slickdeals (Structural) (OP)
7 Apr 08 16:30
Guys,
I am using a W14x90 top chord/bottom chord with HSS diagonals. The distance between the centers of the chords is 6'. I am calculating an approximate moment of inertia of 2 * 26.5 * 36^2 = 68688 in^4. Is that right?

For a 72' truss with 1 klf, this would yield a deflection of (5/384)* (wl^4)/(EI) = 0.303 in.

However, the analysis program is giving me a deflection of 0.56 in. Can anyone throw some light into this?
frv (Structural)
7 Apr 08 16:35
Thanks Jike-

Crystal clear!
abusementpark (Structural)
7 Apr 08 17:22
slickdeals,

Did you try to use virtual work?  It doesn't require any calculation of moment of inertia.  Maybe I am misinterpreting what your restrictions are here.
stuctural101 (Structural)
7 Apr 08 18:14
slickdeals,

are you including self-weight in your program?
msquared48 (Structural)
7 Apr 08 19:34
slickdeals:

Your top and bottom chords are generally continuous - the top chord with a pin at the ridge, and the bottom may have one or two pin splices.  The other connections of the T & B chords at the web members and verticals should be modeled as fixed, which will affect the overall truss deflection.

Also, try increasing the size of the diagonals and any vertical tension members to decrease the shear deflection component too.  

Mike McCann
MMC Engineering

slickdeals (Structural) (OP)
8 Apr 08 8:18
I think the 85% comes from the joist industry. I found a factor of 1.15 on joist girder effective moment of inertia. See Page 49 of the document "Designing with Vulcraft" by Fisher, West.

Also see attached document.
Thanks
SteelPE (Structural)
8 Apr 08 8:31
I was told in school to use a 15% reduction in the calculated moment of inertia for trusses, which is to approximate axial deformation of the web members.  This reduction can also be seen in the Appendix 2 of the AISC 13th edition as well as any joist catalogue (when calculating deflection of joist systems).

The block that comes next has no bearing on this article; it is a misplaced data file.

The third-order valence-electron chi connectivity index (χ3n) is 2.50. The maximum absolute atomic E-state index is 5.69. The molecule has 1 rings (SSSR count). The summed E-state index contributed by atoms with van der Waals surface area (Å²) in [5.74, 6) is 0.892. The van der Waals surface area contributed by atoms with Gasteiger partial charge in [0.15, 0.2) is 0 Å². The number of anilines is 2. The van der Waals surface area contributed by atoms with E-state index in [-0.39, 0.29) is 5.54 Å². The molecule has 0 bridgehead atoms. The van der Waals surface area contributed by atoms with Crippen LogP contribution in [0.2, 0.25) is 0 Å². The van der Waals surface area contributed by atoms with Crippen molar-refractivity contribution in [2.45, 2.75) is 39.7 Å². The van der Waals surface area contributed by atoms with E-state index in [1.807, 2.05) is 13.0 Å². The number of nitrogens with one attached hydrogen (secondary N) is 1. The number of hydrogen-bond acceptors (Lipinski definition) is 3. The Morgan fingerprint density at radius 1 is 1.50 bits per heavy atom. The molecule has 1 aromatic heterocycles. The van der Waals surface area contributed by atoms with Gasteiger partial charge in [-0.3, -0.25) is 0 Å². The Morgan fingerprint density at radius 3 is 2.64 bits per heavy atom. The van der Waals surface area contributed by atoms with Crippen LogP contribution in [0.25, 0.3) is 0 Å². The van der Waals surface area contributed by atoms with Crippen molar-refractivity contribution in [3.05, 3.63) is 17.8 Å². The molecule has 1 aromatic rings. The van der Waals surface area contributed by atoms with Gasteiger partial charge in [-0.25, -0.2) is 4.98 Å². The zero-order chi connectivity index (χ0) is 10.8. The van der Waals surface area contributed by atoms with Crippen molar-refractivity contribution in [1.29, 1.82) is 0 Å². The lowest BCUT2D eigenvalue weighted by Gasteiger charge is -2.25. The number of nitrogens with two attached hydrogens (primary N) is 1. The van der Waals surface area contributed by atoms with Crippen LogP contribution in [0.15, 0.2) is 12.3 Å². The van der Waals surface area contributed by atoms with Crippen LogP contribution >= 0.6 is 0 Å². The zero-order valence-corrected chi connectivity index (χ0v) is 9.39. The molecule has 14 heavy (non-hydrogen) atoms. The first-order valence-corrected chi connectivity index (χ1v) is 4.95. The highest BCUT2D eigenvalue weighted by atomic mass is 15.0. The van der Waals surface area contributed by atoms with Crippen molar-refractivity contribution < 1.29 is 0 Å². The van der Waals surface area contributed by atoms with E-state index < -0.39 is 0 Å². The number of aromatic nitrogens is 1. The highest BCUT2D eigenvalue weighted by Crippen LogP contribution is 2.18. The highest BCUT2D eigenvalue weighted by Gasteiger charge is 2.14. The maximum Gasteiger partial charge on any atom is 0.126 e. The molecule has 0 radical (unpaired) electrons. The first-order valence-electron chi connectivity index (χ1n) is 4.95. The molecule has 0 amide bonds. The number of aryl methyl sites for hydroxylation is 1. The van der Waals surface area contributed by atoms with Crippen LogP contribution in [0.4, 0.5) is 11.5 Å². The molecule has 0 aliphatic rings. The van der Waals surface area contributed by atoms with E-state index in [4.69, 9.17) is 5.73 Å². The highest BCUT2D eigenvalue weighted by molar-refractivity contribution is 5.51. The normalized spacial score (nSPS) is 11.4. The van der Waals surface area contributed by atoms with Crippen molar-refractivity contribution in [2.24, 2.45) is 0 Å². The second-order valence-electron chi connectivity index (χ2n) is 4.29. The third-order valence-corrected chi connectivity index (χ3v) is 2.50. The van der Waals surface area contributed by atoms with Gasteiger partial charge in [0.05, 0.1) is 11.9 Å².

rb1957 (Aerospace)
8 Apr 08 9:49
slick,
from the weight point of view ... your two chords account for a weight of about 1000 lbs, which seems to be what you're applying as a UDL to calc deflection.  what about the weight of the webbing between the chords ?
slickdeals (Structural) (OP)
8 Apr 08 10:01
Guys,
I think I figured it out. I was using a way stiffer truss than necessary (unrealistic). Once I use a truss I need, the hand calc values are within 4-5% of actual.
csd72 (Structural)
8 Apr 08 13:00
Jike interpreted the meaning of my comment exactly.

I used the term shear to continue with the beam analogy.

If you think of the truss as a single beam member then it has a shear and a bending moment (overall).

If you think of it as a series of members then the shear becomes axial load in the diagonals and verticals and the bending becomes axial load in the chords.
civeng80 (Structural)
9 Apr 08 6:47
I may be seeing this simplistically but if you use virtual work, no moment of inertia would need to be worked out and no reduction of it to account for shear deformation would be necessary.

Now if you have a structural analysis program you would analyse for member actions and also obtain node diplacements right?  No need to use reductions for shear defs or moment of inertia right.

Slickdeals are you trying to do a quick and conservative calculation?

If you are it would be interesting to compare this to the more accurate one done by a full structural analysis.

Ciao!
slickdeals (Structural) (OP)
9 Apr 08 7:41
Guys,
I have done a few test runs with trusses of different L/D ratios and I find that a 14-18% reduction will need to be applied for a truss to account for web deformations.

The reason I started this exercise was to account for composite action of the top chord of the truss. Hence, to account for amplification factors, I started studying the truss MOI.

Thanks for all your responses.